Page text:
A government audit released this week highlights continued Army failures to track U.S. weapons and other equipment being delivered to the Iraqi military.

Amnesty International obtained the 2016 Defense Department Inspector General report, which reveals more than $1 billion in rifles, vehicles and ammunition were not properly tracked and accounted for.

The human rights organization released the report on Wednesday with a statement:

"This audit provides a worrying insight into the U.S. Army's flawed – and potentially dangerous – system for controlling millions of dollars' worth of arms transfers to a hugely volatile region," said Patrick Wilcken, Amnesty International's arms control and human rights researcher.

According to Amnesty International, the military transfers came under the Iraq Train and Equip Fund, which is designed to facilitate the transfer of equipment to the Iraqis and is described by Amnesty as "a linchpin of U.S.-Iraqi security cooperation."

The group added that the equipment transfers included tens of thousands of assault rifles, hundreds of mortar rounds and hundreds of armored Humvees destined for the Iraqi army and Kurdish peshmerga forces.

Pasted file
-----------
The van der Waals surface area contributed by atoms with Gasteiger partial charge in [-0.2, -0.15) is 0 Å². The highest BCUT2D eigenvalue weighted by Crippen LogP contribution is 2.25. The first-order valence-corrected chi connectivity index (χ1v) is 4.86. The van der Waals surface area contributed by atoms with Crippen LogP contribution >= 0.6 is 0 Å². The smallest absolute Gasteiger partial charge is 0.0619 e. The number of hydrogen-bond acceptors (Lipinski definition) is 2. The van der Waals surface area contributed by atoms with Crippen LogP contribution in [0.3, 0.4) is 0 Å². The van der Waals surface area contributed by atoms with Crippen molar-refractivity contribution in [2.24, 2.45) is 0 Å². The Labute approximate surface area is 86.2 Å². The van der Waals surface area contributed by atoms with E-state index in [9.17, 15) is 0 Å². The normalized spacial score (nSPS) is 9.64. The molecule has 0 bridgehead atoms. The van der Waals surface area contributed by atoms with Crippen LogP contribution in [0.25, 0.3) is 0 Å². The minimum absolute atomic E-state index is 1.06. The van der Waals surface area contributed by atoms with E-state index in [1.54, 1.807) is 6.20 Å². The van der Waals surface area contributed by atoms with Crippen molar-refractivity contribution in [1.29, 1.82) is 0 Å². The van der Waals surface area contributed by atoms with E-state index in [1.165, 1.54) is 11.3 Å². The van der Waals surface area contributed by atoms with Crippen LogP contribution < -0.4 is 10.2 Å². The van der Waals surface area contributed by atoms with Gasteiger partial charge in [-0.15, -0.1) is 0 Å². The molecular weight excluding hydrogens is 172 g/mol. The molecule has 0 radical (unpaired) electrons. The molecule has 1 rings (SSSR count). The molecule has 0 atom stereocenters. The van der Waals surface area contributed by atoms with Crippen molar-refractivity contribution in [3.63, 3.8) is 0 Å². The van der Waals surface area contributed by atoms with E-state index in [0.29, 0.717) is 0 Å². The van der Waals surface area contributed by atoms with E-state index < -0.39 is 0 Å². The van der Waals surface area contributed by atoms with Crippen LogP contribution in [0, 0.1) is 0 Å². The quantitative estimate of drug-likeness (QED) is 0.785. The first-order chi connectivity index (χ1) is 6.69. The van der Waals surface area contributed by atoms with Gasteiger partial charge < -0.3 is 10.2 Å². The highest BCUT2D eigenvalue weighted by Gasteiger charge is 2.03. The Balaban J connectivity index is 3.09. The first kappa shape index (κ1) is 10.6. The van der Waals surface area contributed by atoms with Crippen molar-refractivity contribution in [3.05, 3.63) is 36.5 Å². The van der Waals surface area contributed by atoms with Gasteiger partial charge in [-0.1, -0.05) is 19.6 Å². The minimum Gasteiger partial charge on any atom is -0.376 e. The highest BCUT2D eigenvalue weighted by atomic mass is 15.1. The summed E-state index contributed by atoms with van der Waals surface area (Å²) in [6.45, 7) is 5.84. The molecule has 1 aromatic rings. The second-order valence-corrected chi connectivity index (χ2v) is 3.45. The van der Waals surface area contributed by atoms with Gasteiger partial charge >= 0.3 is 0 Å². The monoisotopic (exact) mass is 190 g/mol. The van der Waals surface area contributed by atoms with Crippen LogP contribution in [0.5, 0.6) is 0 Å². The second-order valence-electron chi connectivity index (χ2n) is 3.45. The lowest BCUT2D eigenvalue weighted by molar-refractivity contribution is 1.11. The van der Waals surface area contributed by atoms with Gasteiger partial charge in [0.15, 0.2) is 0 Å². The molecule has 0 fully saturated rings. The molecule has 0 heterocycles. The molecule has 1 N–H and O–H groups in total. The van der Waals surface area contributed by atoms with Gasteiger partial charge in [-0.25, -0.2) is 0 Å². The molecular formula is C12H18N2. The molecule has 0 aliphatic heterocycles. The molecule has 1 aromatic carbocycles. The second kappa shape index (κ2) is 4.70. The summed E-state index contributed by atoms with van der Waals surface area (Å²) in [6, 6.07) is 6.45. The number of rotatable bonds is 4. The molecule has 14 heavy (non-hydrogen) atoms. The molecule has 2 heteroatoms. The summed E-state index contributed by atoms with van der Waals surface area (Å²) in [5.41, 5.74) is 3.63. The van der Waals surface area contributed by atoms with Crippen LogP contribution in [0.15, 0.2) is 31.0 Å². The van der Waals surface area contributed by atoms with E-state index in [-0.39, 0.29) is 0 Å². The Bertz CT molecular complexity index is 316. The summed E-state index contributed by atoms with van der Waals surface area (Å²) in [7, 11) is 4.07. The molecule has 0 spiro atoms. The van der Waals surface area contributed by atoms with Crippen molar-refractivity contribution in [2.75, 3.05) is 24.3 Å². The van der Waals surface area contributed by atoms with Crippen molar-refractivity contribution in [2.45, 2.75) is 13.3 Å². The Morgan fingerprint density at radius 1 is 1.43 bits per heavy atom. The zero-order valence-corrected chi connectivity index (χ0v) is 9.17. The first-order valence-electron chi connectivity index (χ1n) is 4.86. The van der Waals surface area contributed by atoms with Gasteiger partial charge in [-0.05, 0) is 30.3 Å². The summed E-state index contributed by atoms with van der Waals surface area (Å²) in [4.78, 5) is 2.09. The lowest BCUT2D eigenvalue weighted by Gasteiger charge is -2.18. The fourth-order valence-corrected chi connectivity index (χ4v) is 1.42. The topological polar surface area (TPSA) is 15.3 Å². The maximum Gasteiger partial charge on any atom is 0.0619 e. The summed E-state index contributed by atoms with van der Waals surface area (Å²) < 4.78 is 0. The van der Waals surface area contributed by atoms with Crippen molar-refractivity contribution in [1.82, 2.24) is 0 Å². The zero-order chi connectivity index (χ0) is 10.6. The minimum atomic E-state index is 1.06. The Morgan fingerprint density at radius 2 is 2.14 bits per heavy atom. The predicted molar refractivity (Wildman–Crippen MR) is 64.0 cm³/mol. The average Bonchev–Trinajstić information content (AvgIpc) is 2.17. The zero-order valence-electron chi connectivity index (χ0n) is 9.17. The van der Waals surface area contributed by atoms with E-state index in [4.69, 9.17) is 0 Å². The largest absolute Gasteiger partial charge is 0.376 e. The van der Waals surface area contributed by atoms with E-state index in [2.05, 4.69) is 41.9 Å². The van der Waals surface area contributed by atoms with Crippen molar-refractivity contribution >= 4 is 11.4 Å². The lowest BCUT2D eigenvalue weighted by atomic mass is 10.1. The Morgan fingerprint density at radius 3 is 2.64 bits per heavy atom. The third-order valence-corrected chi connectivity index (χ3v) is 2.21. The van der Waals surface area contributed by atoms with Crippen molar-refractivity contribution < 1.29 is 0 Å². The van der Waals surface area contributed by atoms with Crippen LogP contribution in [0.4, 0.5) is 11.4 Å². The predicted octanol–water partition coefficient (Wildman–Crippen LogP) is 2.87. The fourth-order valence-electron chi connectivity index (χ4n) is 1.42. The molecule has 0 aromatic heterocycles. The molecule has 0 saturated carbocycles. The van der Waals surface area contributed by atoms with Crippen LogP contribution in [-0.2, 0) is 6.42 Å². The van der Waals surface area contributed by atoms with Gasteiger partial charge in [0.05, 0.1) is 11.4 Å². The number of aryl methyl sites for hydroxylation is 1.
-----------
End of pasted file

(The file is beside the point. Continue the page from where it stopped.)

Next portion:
In response, Amnesty says, DoD officials have "pledged to tighten up its systems for tracking and monitoring future transfers to Iraq."

But, Amnesty notes, military leaders made the same pledge following a 2007 U.S. Government Accountability Office report that had similar findings.

Among other items, the 26-page report highlights the following deficiencies:

  • A broken record-keeping system at installations in Iraq and Kuwait, pointing to equipment information in multiple spreadsheets, databases and hand-written notes.
  • Equipment information was manually entered into multiple spreadsheets, elevating the risk of human error.
  • Incomplete records resulting in equipment custodians who could not provide the status or location of the items.

The potential for missing equipment to land in the hands of adversaries is the main concern for Amnesty officials, Wilcken said.

"It makes for especially sobering reading given the long history of leakage of U.S. arms to multiple armed groups committing atrocities in Iraq, including the armed group calling itself the Islamic State," he said.

Todd South has written about crime, courts, government and the military for multiple publications since 2004 and was named a 2014 Pulitzer finalist for a co-written project on witness intimidation. Todd is a Marine veteran of the Iraq War.

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